Category Archives: made in the usa
In my groggy state at this year’s NAHBS, I met Casey Sussman, the builder of Mars Cycles, a small frame builder out of Oakland. His bright magenta track bike caught my eye but in a world of mail-order “fixies”, I didn’t initially register the bike as a hand made frame.
Once Casey introduced himself, I quickly realized that was no mail-order, made in Taiwan bike. It’s a legitimate, hand made track bike. Clean fillets, racing geometry, non-nonsense details and that tapered head tube. Mars Cycles’ work, at this point, is focusing on crit-ready track bikes and Casey’s bike is a prime example.
Mars Cycles will have a few racers rolling these frames at this weekend’s Red Hook Crit in Brooklyn, so if you see them, make sure to wish them luck!
Leave a comment in the Gallery with any comments or concerns.
Photos by Emiliano Granado
My favorite piece in Outlier’s collection was photographed by Emiliano down in Mexico last month. The New Way Shorts are indeed, new and improved versions of previous Three Way Shorts models. $120, made in the USA and seriously, one of the best pieces for your spring and summer wardrobe. Scoop up a pair at Outlier, while they’re still in stock!
One of my favorite shops, Blue Lug from Tokyo, visited one of my favorite US-made component companies, Paul, right after NAHBS. I’ve yet to spend time in Chico with the crew from Paul, but these photos make me feel like I was there. Thanks Blue Lug!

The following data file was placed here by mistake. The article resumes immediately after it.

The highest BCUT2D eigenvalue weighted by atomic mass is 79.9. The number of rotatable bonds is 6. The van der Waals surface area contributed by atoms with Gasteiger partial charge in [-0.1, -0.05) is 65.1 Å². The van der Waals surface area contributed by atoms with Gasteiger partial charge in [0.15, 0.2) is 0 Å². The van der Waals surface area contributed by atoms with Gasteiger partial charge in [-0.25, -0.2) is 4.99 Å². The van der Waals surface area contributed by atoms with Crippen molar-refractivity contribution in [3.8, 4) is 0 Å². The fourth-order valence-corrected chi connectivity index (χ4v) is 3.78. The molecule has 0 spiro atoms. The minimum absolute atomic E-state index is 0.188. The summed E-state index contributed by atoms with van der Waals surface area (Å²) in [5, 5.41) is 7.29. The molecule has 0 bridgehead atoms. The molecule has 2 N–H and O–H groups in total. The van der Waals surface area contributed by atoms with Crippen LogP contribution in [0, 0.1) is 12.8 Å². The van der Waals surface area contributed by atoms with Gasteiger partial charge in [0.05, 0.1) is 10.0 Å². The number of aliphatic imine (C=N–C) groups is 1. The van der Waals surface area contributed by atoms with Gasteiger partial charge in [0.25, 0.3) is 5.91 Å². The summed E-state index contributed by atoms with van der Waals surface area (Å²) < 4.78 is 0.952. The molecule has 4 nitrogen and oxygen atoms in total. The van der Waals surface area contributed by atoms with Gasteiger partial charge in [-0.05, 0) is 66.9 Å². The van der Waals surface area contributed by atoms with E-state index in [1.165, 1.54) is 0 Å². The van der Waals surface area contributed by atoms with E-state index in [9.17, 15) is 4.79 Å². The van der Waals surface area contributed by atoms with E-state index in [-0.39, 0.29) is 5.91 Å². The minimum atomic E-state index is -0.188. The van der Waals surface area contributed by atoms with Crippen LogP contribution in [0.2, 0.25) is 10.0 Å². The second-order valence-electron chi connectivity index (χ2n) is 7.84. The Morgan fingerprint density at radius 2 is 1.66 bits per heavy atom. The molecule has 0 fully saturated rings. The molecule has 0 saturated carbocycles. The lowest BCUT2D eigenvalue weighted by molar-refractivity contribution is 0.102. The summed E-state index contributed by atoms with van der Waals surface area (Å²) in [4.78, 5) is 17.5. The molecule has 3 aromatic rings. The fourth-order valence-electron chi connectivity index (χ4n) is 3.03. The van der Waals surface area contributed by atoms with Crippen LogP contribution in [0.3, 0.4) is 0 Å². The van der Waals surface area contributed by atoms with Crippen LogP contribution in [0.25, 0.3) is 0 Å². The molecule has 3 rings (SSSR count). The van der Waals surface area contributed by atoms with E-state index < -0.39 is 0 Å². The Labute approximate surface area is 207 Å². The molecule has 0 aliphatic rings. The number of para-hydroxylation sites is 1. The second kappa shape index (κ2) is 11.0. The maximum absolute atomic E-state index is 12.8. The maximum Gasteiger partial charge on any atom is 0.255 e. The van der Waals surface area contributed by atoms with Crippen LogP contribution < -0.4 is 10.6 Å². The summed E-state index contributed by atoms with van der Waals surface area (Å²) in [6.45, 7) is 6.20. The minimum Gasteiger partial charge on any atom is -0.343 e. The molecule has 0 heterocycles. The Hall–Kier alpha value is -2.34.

See more at the Blue Lug Flickr!
Team Dream has a few new goodies in stock at their web shop, including a re-up of their popular cycling caps, along with the PiNP cap, Chubby Bobcat Raglan and this new USA Trucker. These hats are made in the USA and fit all sizes (I have a large dome and it fits me).
Scoop one up at Team Dream for $20.
Alchemy has been through a lot over the past few years. Originally from Austin, the shop moved to Denver in 2013, prior to NAHBS. While they’ve gone through a few hiccups in the process, the shop is cranking out some incredibly nice steeds.
Cody’s cross bike is a prime example. There ain’t no ISP on that baby, the topper is welded onto the seat mast. The internal cable routing is clean, CX1 with custom painted Rotor cranks, and damn that paint job. This is one of my favorite bikes in the show and it doesn’t hurt that the owner is a damn great guy.
See more in the Gallery!
Yep. Everyone thought this project was shelved, but it’s alive and ready to roll out in Summer of 2014. The Thomson Elite Dropper Post will ship with both a cable and switch mechanism or this handy, under rail switch. Run it on your hardtail, rigid, or even *shudder* your cross bike.
Yesterday after arriving in Charlotte, I made my way over to the convention center to see what the general vibe would be like for the next few days. After a quick pass through all the controlled chaos that is convention center setup day, one road bike really stood out.
This Mosaic Cycles road bike was built with True Temper’s S3 ultralight tubeset and painted by Spectrum, utilizing the new True Temper branding. While I’m not usually into red and white paint jobs, I absolutely love this bike.